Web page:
A new report produced by the National Highway Traffic Safety Administration shows that pedestrian deaths increased by 3% from 2010 to 2011, making up 14% of all traffic fatalities.
The report shows that 73% of pedestrian fatalities occurred in an urban setting versus a rural setting. Over two-thirds (70%) of pedestrian fatalities occurred at non-intersections versus at intersections. Eighty-eight percent of pedestrian fatalities occurred during normal weather conditions compared to rain, snow and foggy conditions. A majority of the pedestrian fatalities, 70 percent, occurred during the nighttime (6 p.m. – 5:59 a.m). Between 2010 and 2011 all these percentages stayed relatively level.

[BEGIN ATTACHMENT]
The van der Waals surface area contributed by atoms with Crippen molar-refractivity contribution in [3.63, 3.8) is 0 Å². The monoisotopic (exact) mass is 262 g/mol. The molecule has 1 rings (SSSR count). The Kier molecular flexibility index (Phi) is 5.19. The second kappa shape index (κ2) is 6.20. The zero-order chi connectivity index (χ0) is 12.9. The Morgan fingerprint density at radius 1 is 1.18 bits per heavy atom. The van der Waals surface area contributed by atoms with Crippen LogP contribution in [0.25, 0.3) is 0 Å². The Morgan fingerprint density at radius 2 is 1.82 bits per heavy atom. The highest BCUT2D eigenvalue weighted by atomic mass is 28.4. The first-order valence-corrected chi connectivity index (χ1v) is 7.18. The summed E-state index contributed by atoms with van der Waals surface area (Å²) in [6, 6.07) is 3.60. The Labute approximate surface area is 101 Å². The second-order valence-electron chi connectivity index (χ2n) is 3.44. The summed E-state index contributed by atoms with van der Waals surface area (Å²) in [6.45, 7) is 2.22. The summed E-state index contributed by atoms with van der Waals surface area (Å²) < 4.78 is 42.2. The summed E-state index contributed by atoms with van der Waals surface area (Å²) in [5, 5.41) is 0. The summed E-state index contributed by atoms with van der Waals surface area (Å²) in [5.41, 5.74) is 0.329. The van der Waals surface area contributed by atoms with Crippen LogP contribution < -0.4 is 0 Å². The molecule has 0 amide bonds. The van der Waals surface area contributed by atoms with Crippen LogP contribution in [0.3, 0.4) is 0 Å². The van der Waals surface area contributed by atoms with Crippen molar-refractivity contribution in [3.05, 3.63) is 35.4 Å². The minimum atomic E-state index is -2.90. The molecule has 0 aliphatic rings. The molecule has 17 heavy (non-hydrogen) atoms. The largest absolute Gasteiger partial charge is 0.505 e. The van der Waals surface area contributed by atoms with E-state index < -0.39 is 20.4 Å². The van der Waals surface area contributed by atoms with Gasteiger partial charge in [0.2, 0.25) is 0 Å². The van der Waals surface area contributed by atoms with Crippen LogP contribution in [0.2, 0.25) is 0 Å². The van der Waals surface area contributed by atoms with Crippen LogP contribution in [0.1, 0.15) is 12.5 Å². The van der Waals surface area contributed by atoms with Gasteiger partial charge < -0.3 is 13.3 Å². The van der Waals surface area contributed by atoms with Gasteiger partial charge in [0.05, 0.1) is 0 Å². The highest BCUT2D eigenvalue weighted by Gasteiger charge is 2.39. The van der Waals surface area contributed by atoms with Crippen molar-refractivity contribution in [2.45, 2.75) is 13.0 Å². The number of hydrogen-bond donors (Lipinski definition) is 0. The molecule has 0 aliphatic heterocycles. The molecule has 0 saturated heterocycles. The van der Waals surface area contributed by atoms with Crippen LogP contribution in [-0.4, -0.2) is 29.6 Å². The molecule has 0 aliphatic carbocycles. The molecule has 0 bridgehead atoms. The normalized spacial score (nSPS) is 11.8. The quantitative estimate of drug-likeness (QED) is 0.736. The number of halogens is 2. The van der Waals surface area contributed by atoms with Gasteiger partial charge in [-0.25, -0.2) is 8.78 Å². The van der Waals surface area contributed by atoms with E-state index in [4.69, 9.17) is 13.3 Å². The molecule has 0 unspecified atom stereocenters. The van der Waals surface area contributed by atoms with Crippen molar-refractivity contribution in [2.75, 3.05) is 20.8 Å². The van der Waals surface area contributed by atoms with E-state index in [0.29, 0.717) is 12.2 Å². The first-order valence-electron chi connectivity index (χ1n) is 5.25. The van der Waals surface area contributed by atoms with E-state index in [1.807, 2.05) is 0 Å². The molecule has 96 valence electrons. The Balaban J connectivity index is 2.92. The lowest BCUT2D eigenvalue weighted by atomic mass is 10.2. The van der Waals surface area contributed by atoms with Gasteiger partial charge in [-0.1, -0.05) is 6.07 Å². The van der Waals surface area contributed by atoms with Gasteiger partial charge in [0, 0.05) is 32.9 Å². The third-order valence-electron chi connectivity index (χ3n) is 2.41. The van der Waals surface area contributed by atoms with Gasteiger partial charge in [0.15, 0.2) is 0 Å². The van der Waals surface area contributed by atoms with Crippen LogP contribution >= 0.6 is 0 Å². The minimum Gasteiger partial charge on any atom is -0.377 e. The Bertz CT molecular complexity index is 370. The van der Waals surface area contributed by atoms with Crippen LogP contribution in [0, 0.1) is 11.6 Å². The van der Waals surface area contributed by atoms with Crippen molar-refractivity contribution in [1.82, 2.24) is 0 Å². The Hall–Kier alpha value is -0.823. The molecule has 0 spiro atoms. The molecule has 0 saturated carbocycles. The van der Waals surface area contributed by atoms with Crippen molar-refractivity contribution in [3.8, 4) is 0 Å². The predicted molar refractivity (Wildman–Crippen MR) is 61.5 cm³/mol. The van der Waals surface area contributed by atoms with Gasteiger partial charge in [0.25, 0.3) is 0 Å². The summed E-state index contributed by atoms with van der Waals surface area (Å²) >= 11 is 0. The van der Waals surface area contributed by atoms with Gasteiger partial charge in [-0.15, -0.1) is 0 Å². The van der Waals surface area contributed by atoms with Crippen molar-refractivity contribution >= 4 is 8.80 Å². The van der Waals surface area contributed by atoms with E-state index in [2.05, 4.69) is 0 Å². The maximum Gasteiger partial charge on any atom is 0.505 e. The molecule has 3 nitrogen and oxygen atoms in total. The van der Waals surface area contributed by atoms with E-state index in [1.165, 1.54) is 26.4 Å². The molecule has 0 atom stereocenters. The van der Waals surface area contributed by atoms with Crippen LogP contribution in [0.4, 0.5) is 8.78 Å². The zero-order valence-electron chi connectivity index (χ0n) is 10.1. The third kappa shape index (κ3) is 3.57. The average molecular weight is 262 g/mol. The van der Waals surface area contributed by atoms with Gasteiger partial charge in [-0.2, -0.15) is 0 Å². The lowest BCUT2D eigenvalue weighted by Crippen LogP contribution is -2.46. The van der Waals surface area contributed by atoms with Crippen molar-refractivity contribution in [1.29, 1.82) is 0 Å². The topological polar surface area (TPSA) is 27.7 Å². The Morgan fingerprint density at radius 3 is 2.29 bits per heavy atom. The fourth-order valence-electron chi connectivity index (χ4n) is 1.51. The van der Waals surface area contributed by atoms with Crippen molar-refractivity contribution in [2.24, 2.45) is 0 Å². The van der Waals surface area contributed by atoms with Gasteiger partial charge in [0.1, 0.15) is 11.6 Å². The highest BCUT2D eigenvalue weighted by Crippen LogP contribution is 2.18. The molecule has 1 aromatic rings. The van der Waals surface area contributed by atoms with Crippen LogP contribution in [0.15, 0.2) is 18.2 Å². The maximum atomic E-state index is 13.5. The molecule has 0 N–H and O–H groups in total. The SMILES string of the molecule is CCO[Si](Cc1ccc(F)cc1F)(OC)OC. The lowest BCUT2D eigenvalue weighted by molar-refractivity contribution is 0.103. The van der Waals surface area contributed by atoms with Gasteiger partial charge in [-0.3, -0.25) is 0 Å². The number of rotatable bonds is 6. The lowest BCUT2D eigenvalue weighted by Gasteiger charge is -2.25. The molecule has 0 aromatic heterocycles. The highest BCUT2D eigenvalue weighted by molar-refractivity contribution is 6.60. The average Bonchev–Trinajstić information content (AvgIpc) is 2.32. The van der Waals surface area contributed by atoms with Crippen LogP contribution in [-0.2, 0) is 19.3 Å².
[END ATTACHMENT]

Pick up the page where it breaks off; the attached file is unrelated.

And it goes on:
Connecticut's rate is slightly better than the national average, at 11.8%. But still, that's 11.8% too high.
The NHSTA report shows 220 traffic fatalities in Connecticut in 2011, with 26 of them being pedestrians.
For more information, see NHTSA's 2011 Traffic Data Fact Sheet and Everyone's A Pedestrian, the federal government's new a one-stop shop for safety tips and resources for local leaders, city planners, parents and others involved in improving pedestrian safety.
NHTSA's Important Safety Reminders
— NHTSA’s Safety Countermeasures Division
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